Habs And Leafs: A Jersey Shared - Part 2: The 1980's


Following the Canadiens greatest decade, the 1970's, one in which they captured six Stanley Cups, the 1980's represented changing times for the Habs. Many player greats had retired, a legendary coach had moved on, and Sam Pollock was no longer in charge.

The new realities of the NHL landscape were also altered. There were more teams than ever before, more areas to choose players from, and hardly anyone willing to deal with the leagues reigning dynasty.

It wasn't all doom and gloom for the Canadiens. They ably maintained their regular season mastery - it was just that their post season prominance had lost it's edge. The aging team of recent glory, despite the youthful insurgance being brought on, became a paradox to evaluate. Where the team was headed hit a wall by the middle of the decade, through great pains. Fortunately, it was quickly revived in time for a Stanley Cup win in 1986, and a close run to the finals of 1989.

In Toronto, things never seemed worse. So far gone were they from their winning years, fans began bagging their heads at home games to hide their shame. The Maple Leafs and their fans endured a decade of embarrassment and humiliation as the team became league doormats. Sadly, Toronto were bankrupt for direction and solutions to their ills, and mistakes were made repeatedly.

As the 1980's ended, Montreal lost the 1989 Cup final to the Calgary Flames, captained by former Leaf Lanny McDonald. The Leafs woes were a few years away from finding the light of day, as the decade closed.

From 1980 to 1989, more players than ever wore the Habs and Leafs jerseys. Included among them, were not the usual quantity of players having won it all before, but rather players who represented one time hopes for both teams.

Trades were once again consumated between the teams, and prospects were the order of the day. Players not panning out on one side, represented curiosities for the other upon aquisition.

Fourteen players shared the jerseys of Canada's two most popular teams, and here is what played out:

The 1980's

Michel Larocque MON 1973 - 81*****/TOR 1981 - 83

MON: 231-144-48-31 / 12-6-5
TOR: 74-16-35-13 /

Michel "Bunny" Larocque was the backup to the Canadiens Ken Dryden for seven seasons and when Dryden retired, it was perceived that Larocque would grab the Habs goaltending mantle. Montreal threw a wrench into those perceptions when they aquired Denis Herron to share the puckstopping duties.When injuries slowed Larocque down and his play left much to be desired, the play of younger goalies such as Richard Sevigny and Rick Wamsley stepped up making Larocque valuable and expendable.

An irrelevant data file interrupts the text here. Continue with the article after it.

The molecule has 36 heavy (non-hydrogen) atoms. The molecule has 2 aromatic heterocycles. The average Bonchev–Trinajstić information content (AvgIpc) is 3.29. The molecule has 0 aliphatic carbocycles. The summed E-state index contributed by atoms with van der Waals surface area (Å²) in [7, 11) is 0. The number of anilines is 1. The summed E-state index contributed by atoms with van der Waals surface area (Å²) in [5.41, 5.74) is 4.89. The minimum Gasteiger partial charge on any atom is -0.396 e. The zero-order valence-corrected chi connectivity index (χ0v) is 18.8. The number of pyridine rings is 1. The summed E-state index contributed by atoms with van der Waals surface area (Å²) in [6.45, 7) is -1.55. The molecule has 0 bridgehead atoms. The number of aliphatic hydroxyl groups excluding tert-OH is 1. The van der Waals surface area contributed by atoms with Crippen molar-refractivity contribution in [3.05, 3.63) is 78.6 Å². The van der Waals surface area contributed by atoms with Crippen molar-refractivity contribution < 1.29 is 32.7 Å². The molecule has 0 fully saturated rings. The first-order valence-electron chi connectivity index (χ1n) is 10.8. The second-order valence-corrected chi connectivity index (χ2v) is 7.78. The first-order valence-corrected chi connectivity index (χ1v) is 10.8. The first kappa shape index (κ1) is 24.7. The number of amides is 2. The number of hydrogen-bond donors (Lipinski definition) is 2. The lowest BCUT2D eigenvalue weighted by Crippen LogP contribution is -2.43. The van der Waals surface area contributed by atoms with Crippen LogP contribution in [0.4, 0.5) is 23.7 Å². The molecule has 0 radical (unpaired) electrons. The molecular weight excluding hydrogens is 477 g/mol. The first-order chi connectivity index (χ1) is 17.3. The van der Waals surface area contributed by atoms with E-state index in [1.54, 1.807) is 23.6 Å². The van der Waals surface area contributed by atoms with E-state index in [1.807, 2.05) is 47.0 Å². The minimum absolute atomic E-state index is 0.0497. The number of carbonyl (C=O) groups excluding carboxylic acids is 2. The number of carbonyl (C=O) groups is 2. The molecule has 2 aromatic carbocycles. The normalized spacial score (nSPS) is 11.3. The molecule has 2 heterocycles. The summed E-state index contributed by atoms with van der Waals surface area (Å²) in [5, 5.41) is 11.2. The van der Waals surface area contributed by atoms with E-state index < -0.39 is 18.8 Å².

The Maple Leafs came calling, offering highly touted, but faltering defenseman Robert Picard for Larocque, and the Canadiens snapped him up. Picard was often inconsistant in Montreal, and was traded to the Winnipeg Jets three seasons later.

Larocque never helped the Leafs fortunes through two seasons of erratic play, and he finished out an injury plagued few years with Philadelphia and St. Louis.



Robert Picard TOR 1980 - 81/MON 1981 - 84

TOR: 69-6-19-25
MON: 141-11-61-72 / 9-1-12

Picard was a defenseman the Habs had had their eyes on since he was drafted 3rd overall by the Capitals in 1977. He had all the tools - size, vision, and smarts. Possibly because of playing for weak defensive teams such as Washington and Toronto, his savior status was never in evidence. Montreal still felt he had game, and we're confident of a steal upon his aquisition from Toronto.

It could be suggested that pressure was Picard's undoing. One night he would look like Larry Robinson, and the next night an awkward rookie. In the summer of 1984, the Habs gave up and cashed him in for Winnipeg's third pick in that June's NHL Entry Draft - Patrick Roy.

Gaston Gingras MON 1979 - 83/TOR 1982 - 85/MON 1985 - 88*

MON:247-34-102-136 / 32-4-12-16
TOR: 109-17-40-57 / 3-1-2-3

As a defenseman, Gingras was like Al McInnis withous a conscience. A power play specialist with a booming point shot, he never was able to bring a rounded game to the Habs table. As his play deteriorated over three seasons, the Canadiens dealt him to Toronto for a second rounder in the 1986 draft - Benoit Brunet.


After two and a half seasons of the same double edged miseries with the Leafs, Toronto sent Gingras to the minors. Montreal reaquired him for minor leaguer Larry Landon, and after being regroomed with the Habs farm team in Sherbrooke for two seasons, he made it back to the Canadiens as a more solid defender, and was an integral piece of the 1986 Cup winning Habs.